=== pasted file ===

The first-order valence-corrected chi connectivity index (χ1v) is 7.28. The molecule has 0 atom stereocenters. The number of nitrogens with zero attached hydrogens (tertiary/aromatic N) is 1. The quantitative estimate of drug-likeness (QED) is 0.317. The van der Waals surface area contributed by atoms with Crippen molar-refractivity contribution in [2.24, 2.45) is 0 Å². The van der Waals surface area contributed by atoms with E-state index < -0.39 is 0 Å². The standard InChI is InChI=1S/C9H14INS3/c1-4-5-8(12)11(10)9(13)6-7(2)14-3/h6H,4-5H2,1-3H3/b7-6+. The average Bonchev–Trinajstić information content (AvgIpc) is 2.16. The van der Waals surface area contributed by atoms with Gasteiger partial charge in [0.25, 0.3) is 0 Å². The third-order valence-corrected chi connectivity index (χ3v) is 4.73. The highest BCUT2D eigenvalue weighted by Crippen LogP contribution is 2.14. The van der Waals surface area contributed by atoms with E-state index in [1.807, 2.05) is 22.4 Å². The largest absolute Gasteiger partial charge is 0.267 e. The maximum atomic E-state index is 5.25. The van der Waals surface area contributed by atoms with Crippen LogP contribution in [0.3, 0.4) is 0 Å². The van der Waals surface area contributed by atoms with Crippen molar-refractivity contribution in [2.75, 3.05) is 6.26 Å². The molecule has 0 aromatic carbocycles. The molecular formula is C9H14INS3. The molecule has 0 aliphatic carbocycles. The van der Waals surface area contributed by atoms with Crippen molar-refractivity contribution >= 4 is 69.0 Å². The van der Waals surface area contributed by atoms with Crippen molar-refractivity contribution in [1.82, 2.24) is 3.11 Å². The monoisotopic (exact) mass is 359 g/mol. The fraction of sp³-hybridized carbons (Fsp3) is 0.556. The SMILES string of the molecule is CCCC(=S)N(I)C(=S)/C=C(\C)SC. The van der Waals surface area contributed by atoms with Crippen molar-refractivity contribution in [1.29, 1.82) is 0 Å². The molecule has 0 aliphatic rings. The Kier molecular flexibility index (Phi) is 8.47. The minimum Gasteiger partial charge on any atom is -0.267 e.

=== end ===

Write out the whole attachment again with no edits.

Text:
The first-order valence-corrected chi connectivity index (χ1v) is 7.28. The molecule has 0 atom stereocenters. The number of nitrogens with zero attached hydrogens (tertiary/aromatic N) is 1. The quantitative estimate of drug-likeness (QED) is 0.317. The van der Waals surface area contributed by atoms with Crippen molar-refractivity contribution in [2.24, 2.45) is 0 Å². The van der Waals surface area contributed by atoms with E-state index < -0.39 is 0 Å². The standard InChI is InChI=1S/C9H14INS3/c1-4-5-8(12)11(10)9(13)6-7(2)14-3/h6H,4-5H2,1-3H3/b7-6+. The average Bonchev–Trinajstić information content (AvgIpc) is 2.16. The van der Waals surface area contributed by atoms with Gasteiger partial charge in [0.25, 0.3) is 0 Å². The third-order valence-corrected chi connectivity index (χ3v) is 4.73. The highest BCUT2D eigenvalue weighted by Crippen LogP contribution is 2.14. The van der Waals surface area contributed by atoms with E-state index in [1.807, 2.05) is 22.4 Å². The largest absolute Gasteiger partial charge is 0.267 e. The maximum atomic E-state index is 5.25. The van der Waals surface area contributed by atoms with Crippen LogP contribution in [0.3, 0.4) is 0 Å². The van der Waals surface area contributed by atoms with Crippen molar-refractivity contribution in [2.75, 3.05) is 6.26 Å². The molecule has 0 aromatic carbocycles. The molecular formula is C9H14INS3. The molecule has 0 aliphatic carbocycles. The van der Waals surface area contributed by atoms with Crippen molar-refractivity contribution >= 4 is 69.0 Å². The van der Waals surface area contributed by atoms with Crippen molar-refractivity contribution in [1.82, 2.24) is 3.11 Å². The monoisotopic (exact) mass is 359 g/mol. The fraction of sp³-hybridized carbons (Fsp3) is 0.556. The SMILES string of the molecule is CCCC(=S)N(I)C(=S)/C=C(\C)SC. The van der Waals surface area contributed by atoms with Crippen molar-refractivity contribution in [1.29, 1.82) is 0 Å². The molecule has 0 aliphatic rings. The Kier molecular flexibility index (Phi) is 8.47. The minimum Gasteiger partial charge on any atom is -0.267 e.